#### References

1. D. C. Wilcox, Turbulence Modeling for CFD, DCW Industries, Los Angeles, Calif, USA, 2nd edition, 2004.
2. J.-L. Yin, D.-Z. Wang, Y.-L. Wu, and D. K. Walters, “A modified k-ε model for computation of flows with large streamline curvature,” Advances in Mechanical Engineering, vol. 2013, Article ID 592420, 10 pages, 2013.
3. X.-L. Tang, Z.-C. Chen, and Y.-L. Wu, “Numerical models for turbulent flows through a centrifugal impeller,” International Journal of Nonlinear Sciences and Numerical Simulation, vol. 9, no. 1, pp. 81–88, 2008.
4. F. R. Menter, “Two-equation eddy-viscosity turbulence models for engineering applications,” AIAA Journal, vol. 32, no. 8, pp. 1598–1605, 1994.
5. T. J. Craft and B. E. Launder, “On the spreading mechanism of the three-dimensional turbulent wall jet,” Journal of Fluid Mechanics, vol. 435, pp. 305–326, 2001.
6. H. M. Lübcke, T. H. Rung, and F. Thiele, “Prediction of the spreading mechanism of 3D turbulent wall jets with explicit Reynolds-stress closures,” International Journal of Heat and Fluid Flow, vol. 24, no. 4, pp. 434–443, 2003.
7. B. A. Pettersson Reif, “A nonlinear constitutive relationship for the v2f model,” in Annual Research Briefs, pp. 267–276, Center for Turbulence Research, 1999.
8. B. Ji, X. W. Luo, Y. L. Wu, X. X. Peng, and Y. L. Duan, “Numerical analysis of unsteady cavitating turbulent flow and shedding horse-shoe vortex structure around a twisted hydrofoil,” International Journal of Multiphase Flow, vol. 51, pp. 33–43, 2013.
9. B. Ji, X. W. Luo, Y. L. Wu, and H. Y. Xu, “Unsteady cavitating flow around a hydrofoil simulated using partially-averaged Navier-Stokes model,” Chinese Physics Letters, vol. 29, no. 7, Article ID 076401, 2012.
10. P. Durbin, “Separated flow computations with the k-ε-v2 model,” AIAA Journal, vol. 33, no. 4, pp. 659–664, 1995.
11. D. R. Laurence, J. C. Uribe, and S. V. Utyuzhnikov, “A robust formulation of the v2-f model,” Flow, Turbulence and Combustion, vol. 73, no. 3-4, pp. 169–185, 2005.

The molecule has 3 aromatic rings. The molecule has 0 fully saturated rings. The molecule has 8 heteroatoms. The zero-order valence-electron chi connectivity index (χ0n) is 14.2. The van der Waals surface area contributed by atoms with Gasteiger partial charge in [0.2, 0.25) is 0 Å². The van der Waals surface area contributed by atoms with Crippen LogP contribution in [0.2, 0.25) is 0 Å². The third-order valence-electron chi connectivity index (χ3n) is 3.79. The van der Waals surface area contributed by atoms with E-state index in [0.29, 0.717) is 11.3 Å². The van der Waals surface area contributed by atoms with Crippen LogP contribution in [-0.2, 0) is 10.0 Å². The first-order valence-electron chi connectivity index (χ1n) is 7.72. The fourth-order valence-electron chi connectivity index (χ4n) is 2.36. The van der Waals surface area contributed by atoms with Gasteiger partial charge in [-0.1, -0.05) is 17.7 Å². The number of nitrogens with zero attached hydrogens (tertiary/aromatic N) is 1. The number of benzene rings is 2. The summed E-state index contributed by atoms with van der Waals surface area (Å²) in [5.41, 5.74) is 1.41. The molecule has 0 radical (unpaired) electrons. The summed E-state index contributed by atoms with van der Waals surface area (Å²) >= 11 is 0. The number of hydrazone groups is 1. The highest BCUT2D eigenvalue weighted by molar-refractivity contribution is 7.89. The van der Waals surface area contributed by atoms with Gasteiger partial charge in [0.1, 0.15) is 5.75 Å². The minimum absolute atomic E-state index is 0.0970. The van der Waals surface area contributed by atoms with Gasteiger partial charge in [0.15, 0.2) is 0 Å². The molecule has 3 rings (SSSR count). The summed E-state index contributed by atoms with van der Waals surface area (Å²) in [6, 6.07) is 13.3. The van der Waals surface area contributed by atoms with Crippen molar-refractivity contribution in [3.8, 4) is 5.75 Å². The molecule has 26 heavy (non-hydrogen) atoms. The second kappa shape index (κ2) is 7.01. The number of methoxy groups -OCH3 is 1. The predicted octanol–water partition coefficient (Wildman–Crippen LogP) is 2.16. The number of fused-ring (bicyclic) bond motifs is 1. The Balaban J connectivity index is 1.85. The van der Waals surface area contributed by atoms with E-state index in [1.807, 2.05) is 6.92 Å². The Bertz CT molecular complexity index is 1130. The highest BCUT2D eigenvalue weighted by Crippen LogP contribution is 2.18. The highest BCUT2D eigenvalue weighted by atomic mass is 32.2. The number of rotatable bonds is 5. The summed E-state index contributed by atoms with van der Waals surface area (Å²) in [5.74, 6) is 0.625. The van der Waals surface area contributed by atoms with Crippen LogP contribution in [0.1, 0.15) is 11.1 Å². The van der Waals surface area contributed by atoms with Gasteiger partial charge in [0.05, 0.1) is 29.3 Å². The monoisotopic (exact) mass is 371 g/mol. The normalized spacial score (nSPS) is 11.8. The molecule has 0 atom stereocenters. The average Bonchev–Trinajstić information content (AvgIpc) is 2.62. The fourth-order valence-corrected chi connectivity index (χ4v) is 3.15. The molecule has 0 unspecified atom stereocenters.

12. M. Popovac and K. Hanjalic, “Compound wall treatment for RANS computation of complex turbulent flows and heat transfer,” Flow, Turbulence and Combustion, vol. 78, no. 2, pp. 177–202, 2007.
13. K. Duraisamyy and G. Iaccarino, “Curvature correction and application of the v2-f turbulence model to tip vortex flows,” in Annual Research Briefs, pp. 157–168, Center for Turbulence Research, 2005.
14. X. Zhang, L. Liu, Y. Wu, and Y. Lu, “The iterative solutions of nonlinear fractional differential equations,” Applied Mathematics and Computation, vol. 219, no. 9, pp. 4680–4691, 2013.
15. Y. H. Wu, L. D. Liu, B. Wiwatanapataphee, and S. Y. Lai, “Nonlinear functional analysis of boundary value problems: novel theory, methods, and applications,” Abstract and Applied Analysis, vol. 2013, Article ID 158358, 3 pages, 2013.
16. Y. Wu and B. Wiwatanapataphee, “Modelling of turbulent flow and multi-phase heat transfer under electromagnetic force,” Discrete and Continuous Dynamical Systems B, vol. 8, no. 3, pp. 695–706, 2007.
17. B. Wiwatanapataphee, Y. Wu, J. Archapitak, P. F. Siew, and B. Unyong, “A numerical study of the turbulent flow of molten steel in a domain with a phase-change boundary,” Journal of Computational and Applied Mathematics, vol. 166, no. 1, pp. 307–319, 2004.
18. J. Ehrhard, Untersuching linearer und nichtlinearer wirbelviskositatsmodelle zur berechnung turbulenter stomungen um gebaude [Ph.D. thesis], VDI, Düsseldorf, Germany.
19. K. Yakinthos, Z. Vlahostergios, and A. Goulas, “Modeling the flow in a 90° rectangular duct using one Reynolds-stress and two eddy-viscosity models,” International Journal of Heat and Fluid Flow, vol. 29, no. 1, pp. 35–47, 2008.